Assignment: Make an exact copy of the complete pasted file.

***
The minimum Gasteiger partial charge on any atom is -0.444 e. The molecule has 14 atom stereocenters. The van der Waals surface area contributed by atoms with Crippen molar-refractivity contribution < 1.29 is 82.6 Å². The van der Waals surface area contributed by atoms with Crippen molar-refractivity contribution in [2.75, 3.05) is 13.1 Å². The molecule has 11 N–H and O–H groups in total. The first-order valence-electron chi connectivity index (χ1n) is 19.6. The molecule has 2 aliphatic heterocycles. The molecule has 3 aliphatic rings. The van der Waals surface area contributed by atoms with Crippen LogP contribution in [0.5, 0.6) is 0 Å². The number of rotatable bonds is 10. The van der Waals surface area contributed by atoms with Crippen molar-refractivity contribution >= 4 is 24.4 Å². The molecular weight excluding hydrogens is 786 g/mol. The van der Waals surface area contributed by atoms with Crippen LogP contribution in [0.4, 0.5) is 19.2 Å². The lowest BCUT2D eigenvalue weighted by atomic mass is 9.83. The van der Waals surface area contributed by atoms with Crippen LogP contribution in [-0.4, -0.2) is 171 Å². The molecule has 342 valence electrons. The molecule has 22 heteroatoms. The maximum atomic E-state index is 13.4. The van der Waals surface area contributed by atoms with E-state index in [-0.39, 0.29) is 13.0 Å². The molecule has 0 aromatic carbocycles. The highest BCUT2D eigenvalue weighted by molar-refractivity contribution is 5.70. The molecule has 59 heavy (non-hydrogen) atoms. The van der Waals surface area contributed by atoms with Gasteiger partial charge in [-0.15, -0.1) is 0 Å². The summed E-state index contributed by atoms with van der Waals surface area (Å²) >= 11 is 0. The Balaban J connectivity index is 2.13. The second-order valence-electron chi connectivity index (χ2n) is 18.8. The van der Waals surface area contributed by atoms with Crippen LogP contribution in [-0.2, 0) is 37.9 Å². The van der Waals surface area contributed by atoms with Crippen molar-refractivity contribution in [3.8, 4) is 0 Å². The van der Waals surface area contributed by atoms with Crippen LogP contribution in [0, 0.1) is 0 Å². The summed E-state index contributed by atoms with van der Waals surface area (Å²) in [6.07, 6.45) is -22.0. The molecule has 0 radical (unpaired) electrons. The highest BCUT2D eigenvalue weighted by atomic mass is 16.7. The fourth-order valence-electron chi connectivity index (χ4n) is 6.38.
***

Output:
The minimum Gasteiger partial charge on any atom is -0.444 e. The molecule has 14 atom stereocenters. The van der Waals surface area contributed by atoms with Crippen molar-refractivity contribution < 1.29 is 82.6 Å². The van der Waals surface area contributed by atoms with Crippen molar-refractivity contribution in [2.75, 3.05) is 13.1 Å². The molecule has 11 N–H and O–H groups in total. The first-order valence-electron chi connectivity index (χ1n) is 19.6. The molecule has 2 aliphatic heterocycles. The molecule has 3 aliphatic rings. The van der Waals surface area contributed by atoms with Crippen LogP contribution in [0.5, 0.6) is 0 Å². The number of rotatable bonds is 10. The van der Waals surface area contributed by atoms with Crippen molar-refractivity contribution >= 4 is 24.4 Å². The molecular weight excluding hydrogens is 786 g/mol. The van der Waals surface area contributed by atoms with Crippen LogP contribution in [0.4, 0.5) is 19.2 Å². The lowest BCUT2D eigenvalue weighted by atomic mass is 9.83. The van der Waals surface area contributed by atoms with Crippen LogP contribution in [-0.4, -0.2) is 171 Å². The molecule has 342 valence electrons. The molecule has 22 heteroatoms. The maximum atomic E-state index is 13.4. The van der Waals surface area contributed by atoms with E-state index in [-0.39, 0.29) is 13.0 Å². The molecule has 0 aromatic carbocycles. The highest BCUT2D eigenvalue weighted by molar-refractivity contribution is 5.70. The molecule has 59 heavy (non-hydrogen) atoms. The van der Waals surface area contributed by atoms with Gasteiger partial charge in [-0.15, -0.1) is 0 Å². The summed E-state index contributed by atoms with van der Waals surface area (Å²) >= 11 is 0. The Balaban J connectivity index is 2.13. The second-order valence-electron chi connectivity index (χ2n) is 18.8. The van der Waals surface area contributed by atoms with Crippen LogP contribution in [-0.2, 0) is 37.9 Å². The van der Waals surface area contributed by atoms with Crippen molar-refractivity contribution in [3.8, 4) is 0 Å². The van der Waals surface area contributed by atoms with Crippen LogP contribution in [0, 0.1) is 0 Å². The summed E-state index contributed by atoms with van der Waals surface area (Å²) in [6.07, 6.45) is -22.0. The molecule has 0 radical (unpaired) electrons. The highest BCUT2D eigenvalue weighted by atomic mass is 16.7. The fourth-order valence-electron chi connectivity index (χ4n) is 6.38.